Red Flags Raised for Artificial Sweeteners
Caution! Artificial sweeteners may raise the risk of metabolic diseases like type 2 diabetes. In a study published in the prestigious journal, Nature, researchers found that feeding lab mice three commonly used non-caloric sweeteners (saccharin, aspartame, and sucralose), relative to feeding them sugar water or plain water, lead to dramatic alterations of their intestinal bacteria and glucose intolerance. (Glucose intolerance is the precursor to type 2 diabetes). As part of this series of studies, the researchers also conducted a similar experiment in a small group of human subjects. The results were comparable. In a significant number of the human subjects, consuming the artificial sweeteners lead to alterations in their intestinal bacteria along with some degree of glucose intolerance.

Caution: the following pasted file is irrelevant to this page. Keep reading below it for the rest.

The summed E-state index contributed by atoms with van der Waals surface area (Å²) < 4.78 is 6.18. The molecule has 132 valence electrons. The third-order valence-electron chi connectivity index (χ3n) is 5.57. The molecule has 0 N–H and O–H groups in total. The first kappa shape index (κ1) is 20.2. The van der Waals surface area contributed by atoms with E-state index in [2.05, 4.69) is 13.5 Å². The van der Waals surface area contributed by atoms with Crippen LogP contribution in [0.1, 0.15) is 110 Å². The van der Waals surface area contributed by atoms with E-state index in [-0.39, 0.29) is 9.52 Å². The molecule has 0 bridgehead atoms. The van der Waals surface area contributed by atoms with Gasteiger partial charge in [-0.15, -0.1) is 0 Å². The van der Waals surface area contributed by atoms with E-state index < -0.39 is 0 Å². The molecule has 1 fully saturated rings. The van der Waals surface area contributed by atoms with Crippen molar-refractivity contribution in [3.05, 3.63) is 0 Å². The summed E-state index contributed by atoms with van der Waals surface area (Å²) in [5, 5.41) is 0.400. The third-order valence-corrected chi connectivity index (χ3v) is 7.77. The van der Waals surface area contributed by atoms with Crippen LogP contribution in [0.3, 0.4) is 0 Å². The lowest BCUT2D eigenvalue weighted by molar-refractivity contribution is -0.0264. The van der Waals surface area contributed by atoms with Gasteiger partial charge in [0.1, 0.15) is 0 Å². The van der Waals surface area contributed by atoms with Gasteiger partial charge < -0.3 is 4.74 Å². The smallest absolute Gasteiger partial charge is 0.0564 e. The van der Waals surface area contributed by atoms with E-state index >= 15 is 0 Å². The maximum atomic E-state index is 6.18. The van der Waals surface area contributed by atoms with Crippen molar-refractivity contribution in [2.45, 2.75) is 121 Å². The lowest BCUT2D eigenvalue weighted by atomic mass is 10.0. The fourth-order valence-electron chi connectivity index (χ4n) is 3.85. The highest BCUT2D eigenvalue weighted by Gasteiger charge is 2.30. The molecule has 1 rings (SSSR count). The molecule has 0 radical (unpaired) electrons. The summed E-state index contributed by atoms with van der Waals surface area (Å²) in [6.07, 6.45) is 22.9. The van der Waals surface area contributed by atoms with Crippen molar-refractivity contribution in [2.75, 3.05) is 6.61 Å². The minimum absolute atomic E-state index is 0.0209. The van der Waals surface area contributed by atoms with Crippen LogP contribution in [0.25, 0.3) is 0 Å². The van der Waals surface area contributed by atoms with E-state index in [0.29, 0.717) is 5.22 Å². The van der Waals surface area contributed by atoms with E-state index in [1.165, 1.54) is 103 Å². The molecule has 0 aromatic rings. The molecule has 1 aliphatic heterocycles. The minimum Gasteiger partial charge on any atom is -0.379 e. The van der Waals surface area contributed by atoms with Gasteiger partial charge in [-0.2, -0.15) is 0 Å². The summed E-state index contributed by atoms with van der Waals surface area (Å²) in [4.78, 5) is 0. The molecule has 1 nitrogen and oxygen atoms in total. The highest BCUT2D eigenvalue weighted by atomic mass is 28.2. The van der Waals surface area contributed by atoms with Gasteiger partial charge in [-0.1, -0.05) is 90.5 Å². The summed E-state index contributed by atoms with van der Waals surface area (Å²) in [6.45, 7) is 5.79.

Although further human studies are certainly needed to confirm these findings, it raises a big red flag. We now know that intestinal bacteria play a huge role in how the foods we eat affect us, and studies thus far have not been conducted to specifically evaluate how non-caloric sweeteners may alter the human micobiome. Furthermore, there is virtually no evidence proving that sugar substitutes help us with long-term weight control. They also exploit our taste bud’s highly entrenched love for sweets, so I have always discouraged their habitual use. This study certainly adds to my reservations. (Nature, doi:10.1038/nature13793)
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